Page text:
The news: Musculoskeletal (MSK) digital therapy vendor Kaia Health published a new peer reviewed clinical study showing its computer vision tech is on par with physical therapists’ (PT) recommendations in suggesting exercise corrections to manage knee and hip osteoarthritis pain.
The trend: MSK-focused digital therapy players like Kaia Health, Sword Health, and Hinge Health have been landing contracts with employers looking to cut back on a major driver of costs for their insured members: chronic pain.
In 2020, large US employers indicated MSK conditions made up most of their healthcare spending, likely due to the shift to remote work. About 90% of employers reported their employees’ MSK conditions were the most costly to manage, up from the 85% of employers who said the same in 2019, per data from Business Health Group.
Employers like Salesforce and Boeing are tapping virtual MSK providers like Hinge Health, likely to prevent employee absenteeism and costs associated with reduced productivity. Hinge Health claims its tech reduced members’ chronic pain by 69% and increased productivity by 61%, for instance.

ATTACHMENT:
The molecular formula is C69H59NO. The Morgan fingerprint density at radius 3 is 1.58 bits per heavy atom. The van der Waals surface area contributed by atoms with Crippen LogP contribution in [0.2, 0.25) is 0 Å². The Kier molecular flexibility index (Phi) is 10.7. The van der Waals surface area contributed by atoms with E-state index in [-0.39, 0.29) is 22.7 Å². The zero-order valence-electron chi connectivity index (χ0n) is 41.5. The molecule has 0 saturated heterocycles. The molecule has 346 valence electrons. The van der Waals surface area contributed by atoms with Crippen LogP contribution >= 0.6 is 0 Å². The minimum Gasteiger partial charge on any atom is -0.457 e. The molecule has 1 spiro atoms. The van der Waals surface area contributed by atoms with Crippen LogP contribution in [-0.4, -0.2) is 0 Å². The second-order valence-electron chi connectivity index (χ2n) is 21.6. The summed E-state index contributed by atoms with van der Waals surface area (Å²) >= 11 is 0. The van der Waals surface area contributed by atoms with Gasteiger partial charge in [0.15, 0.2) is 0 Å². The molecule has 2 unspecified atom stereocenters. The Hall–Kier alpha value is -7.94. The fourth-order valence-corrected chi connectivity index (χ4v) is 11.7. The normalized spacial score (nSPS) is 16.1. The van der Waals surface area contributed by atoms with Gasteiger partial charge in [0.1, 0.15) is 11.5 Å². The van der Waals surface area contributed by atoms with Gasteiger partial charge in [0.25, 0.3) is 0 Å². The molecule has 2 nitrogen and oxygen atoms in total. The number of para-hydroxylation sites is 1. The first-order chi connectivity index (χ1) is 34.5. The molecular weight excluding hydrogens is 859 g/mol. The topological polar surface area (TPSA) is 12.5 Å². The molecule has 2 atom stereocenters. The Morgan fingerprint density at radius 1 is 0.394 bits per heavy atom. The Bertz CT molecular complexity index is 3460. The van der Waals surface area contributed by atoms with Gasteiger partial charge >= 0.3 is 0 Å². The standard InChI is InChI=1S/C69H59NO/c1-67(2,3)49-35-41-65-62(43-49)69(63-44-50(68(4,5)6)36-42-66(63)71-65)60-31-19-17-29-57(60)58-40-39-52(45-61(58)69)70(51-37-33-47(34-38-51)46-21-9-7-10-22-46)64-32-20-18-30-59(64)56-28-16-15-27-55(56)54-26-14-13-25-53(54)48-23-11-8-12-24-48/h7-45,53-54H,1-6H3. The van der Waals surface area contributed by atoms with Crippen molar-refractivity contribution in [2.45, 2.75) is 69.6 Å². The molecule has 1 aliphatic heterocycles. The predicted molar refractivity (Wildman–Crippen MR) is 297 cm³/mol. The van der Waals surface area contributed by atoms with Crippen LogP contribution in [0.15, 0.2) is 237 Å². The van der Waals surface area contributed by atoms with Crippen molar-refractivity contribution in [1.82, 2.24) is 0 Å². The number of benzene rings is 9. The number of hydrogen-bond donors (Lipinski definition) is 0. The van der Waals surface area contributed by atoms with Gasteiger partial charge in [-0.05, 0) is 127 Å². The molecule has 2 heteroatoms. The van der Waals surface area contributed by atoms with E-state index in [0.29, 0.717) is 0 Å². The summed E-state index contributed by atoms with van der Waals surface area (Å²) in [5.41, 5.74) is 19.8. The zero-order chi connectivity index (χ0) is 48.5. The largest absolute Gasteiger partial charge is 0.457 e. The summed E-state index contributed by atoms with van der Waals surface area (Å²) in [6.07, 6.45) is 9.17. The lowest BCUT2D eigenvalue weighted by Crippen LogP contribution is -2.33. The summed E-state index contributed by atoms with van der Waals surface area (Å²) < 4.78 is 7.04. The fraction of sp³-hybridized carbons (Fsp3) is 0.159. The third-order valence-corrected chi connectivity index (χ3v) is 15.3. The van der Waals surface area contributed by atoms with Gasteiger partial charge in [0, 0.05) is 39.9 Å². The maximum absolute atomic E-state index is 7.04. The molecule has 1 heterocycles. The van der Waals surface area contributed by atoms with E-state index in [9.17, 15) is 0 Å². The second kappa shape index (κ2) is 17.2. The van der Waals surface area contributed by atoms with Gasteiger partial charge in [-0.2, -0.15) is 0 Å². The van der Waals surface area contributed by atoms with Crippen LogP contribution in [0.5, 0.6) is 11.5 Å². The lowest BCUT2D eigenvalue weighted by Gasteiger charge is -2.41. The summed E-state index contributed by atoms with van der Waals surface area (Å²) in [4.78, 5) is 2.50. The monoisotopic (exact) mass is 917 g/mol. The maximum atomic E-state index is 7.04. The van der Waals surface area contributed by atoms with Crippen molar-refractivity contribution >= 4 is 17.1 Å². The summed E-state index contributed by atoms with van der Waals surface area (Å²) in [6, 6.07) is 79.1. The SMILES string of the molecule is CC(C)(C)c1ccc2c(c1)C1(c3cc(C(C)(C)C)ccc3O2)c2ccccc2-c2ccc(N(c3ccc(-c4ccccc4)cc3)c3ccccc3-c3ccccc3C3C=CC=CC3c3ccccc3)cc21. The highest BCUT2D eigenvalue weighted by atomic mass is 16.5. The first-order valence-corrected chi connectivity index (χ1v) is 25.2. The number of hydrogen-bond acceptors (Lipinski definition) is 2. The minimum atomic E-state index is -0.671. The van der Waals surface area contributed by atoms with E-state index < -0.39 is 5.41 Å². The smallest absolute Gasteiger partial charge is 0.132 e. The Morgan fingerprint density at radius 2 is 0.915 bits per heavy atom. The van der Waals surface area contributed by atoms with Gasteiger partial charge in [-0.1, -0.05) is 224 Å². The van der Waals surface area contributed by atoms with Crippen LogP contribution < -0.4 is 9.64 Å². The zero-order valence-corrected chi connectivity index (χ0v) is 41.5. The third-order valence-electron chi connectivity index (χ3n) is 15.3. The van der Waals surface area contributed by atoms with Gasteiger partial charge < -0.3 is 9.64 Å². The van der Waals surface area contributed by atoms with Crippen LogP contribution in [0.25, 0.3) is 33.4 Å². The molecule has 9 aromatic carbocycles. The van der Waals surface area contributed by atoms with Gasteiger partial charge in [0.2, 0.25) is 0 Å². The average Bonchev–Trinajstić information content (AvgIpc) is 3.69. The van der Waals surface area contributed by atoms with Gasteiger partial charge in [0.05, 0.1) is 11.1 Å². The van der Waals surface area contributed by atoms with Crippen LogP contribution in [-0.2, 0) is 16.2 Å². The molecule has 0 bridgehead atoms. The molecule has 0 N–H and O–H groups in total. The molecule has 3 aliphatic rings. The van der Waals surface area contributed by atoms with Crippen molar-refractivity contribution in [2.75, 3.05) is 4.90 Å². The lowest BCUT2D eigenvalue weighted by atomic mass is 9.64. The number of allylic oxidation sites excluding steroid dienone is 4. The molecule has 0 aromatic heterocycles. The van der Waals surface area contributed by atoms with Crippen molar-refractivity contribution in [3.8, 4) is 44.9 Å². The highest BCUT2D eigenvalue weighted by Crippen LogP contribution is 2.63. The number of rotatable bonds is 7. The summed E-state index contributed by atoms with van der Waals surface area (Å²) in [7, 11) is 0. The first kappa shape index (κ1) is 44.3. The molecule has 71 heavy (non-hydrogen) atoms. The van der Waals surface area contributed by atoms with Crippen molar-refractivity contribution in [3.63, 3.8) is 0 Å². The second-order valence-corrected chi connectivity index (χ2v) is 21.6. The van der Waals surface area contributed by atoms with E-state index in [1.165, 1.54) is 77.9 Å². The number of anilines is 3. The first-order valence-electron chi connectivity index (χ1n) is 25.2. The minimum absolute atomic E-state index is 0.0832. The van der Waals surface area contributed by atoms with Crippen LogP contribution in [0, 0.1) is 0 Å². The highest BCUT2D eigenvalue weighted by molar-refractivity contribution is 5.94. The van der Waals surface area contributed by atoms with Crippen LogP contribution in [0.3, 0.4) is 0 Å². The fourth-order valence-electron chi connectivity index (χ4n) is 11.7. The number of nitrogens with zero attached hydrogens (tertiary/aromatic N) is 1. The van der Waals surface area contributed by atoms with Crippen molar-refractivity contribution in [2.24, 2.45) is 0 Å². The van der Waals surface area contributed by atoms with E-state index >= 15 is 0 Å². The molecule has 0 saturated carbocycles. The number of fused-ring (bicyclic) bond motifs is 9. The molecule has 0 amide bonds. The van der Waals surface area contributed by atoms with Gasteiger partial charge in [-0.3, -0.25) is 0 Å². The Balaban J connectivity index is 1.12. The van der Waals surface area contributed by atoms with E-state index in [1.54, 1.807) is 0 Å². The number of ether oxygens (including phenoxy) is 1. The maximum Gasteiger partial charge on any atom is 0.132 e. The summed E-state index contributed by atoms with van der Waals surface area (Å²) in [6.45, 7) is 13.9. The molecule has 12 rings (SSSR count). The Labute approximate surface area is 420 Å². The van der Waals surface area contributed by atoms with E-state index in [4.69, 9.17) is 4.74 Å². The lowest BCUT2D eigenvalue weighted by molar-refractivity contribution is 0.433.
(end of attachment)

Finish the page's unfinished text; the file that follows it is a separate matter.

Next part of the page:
What’s next? Some MSK vendors are looking beyond employers and are interested in reaching more consumers via insurer partnerships—but vendors will need to prove they can engage doctors with their tech to actually get into consumers' hands.
Even if a DTx co lands in an insurance company’s benefits package, they need doctors to recommend these tools to their patients. And ultimately, it’s up to digital therapy developers to make it easier for doctors to prescribe DTx tools if they want to actually get into the hands of patients, per Chris Wasden, Head of Happify Health DTx.
Doctors won’t prescribe a digital MSK tool if it’s easier to refer someone to a human physical therapist—clinical evidence will be key in getting doctors on board. Major barriers preventing docs from prescribing DTx include poor EHR integration and a lack of compelling clinical evidence: Some physicians are wary of diabetes DTx companies’ clinical trial results since these studies can lack long-term followup or were based on small groups (with no control groups), for instance.
DTx vendors need to widen their clinical study sample sizes to convince doctors of the tech’s clinical value—small-scale trials do not = ROI in the eyes of doctors and insurers. For example, last year, Hinge Health conducted a longitudinal study with 10,000 patients to boast the effectiveness of its platform’s ability to reduce chronic pain, which is almost double than the number of individuals its competitors have enrolled in their studies.
To read more about what DTx vendors can do to land in doctors’ good graces, check out our full Q&A with Happify Health’s head of DTx, Chris Wasden.